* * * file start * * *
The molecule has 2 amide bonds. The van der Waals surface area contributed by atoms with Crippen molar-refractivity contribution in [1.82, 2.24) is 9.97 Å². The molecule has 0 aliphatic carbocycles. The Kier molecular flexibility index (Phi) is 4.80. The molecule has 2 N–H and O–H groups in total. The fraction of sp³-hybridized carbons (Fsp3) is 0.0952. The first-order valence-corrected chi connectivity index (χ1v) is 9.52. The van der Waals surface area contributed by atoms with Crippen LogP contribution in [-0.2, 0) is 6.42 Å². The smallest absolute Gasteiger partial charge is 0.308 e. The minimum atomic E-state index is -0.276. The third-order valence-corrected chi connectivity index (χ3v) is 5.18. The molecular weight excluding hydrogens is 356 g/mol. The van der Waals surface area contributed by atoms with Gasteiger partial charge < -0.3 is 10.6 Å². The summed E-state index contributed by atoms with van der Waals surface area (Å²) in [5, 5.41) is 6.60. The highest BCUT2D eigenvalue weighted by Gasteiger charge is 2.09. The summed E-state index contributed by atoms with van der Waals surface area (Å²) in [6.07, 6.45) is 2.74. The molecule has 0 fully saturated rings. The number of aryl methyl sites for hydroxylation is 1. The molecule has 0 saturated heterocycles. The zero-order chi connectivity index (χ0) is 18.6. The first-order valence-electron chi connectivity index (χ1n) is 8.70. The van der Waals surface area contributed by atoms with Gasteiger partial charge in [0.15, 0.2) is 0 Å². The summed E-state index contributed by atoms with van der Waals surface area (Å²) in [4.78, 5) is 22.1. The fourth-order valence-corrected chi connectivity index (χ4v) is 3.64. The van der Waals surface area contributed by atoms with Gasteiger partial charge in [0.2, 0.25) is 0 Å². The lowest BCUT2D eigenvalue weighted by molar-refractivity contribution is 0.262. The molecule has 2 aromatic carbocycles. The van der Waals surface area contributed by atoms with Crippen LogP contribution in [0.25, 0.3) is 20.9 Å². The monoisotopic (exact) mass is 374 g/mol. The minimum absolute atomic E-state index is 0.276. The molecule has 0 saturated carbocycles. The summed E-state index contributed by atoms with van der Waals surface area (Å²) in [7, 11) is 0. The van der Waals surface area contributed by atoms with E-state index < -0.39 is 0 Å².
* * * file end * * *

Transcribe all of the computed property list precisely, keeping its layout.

The molecule has 2 amide bonds. The van der Waals surface area contributed by atoms with Crippen molar-refractivity contribution in [1.82, 2.24) is 9.97 Å². The molecule has 0 aliphatic carbocycles. The Kier molecular flexibility index (Phi) is 4.80. The molecule has 2 N–H and O–H groups in total. The fraction of sp³-hybridized carbons (Fsp3) is 0.0952. The first-order valence-corrected chi connectivity index (χ1v) is 9.52. The van der Waals surface area contributed by atoms with Crippen LogP contribution in [-0.2, 0) is 6.42 Å². The smallest absolute Gasteiger partial charge is 0.308 e. The minimum atomic E-state index is -0.276. The third-order valence-corrected chi connectivity index (χ3v) is 5.18. The molecular weight excluding hydrogens is 356 g/mol. The van der Waals surface area contributed by atoms with Gasteiger partial charge < -0.3 is 10.6 Å². The summed E-state index contributed by atoms with van der Waals surface area (Å²) in [5, 5.41) is 6.60. The highest BCUT2D eigenvalue weighted by Gasteiger charge is 2.09. The summed E-state index contributed by atoms with van der Waals surface area (Å²) in [6.07, 6.45) is 2.74. The molecule has 0 fully saturated rings. The number of aryl methyl sites for hydroxylation is 1. The molecule has 0 saturated heterocycles. The zero-order chi connectivity index (χ0) is 18.6. The first-order valence-electron chi connectivity index (χ1n) is 8.70. The van der Waals surface area contributed by atoms with Gasteiger partial charge in [0.15, 0.2) is 0 Å². The summed E-state index contributed by atoms with van der Waals surface area (Å²) in [4.78, 5) is 22.1. The fourth-order valence-corrected chi connectivity index (χ4v) is 3.64. The van der Waals surface area contributed by atoms with Gasteiger partial charge in [0.2, 0.25) is 0 Å². The lowest BCUT2D eigenvalue weighted by molar-refractivity contribution is 0.262. The molecule has 2 aromatic carbocycles. The van der Waals surface area contributed by atoms with Crippen LogP contribution in [0.25, 0.3) is 20.9 Å². The monoisotopic (exact) mass is 374 g/mol. The minimum absolute atomic E-state index is 0.276. The molecule has 0 saturated carbocycles. The summed E-state index contributed by atoms with van der Waals surface area (Å²) in [7, 11) is 0. The van der Waals surface area contributed by atoms with E-state index < -0.39 is 0 Å².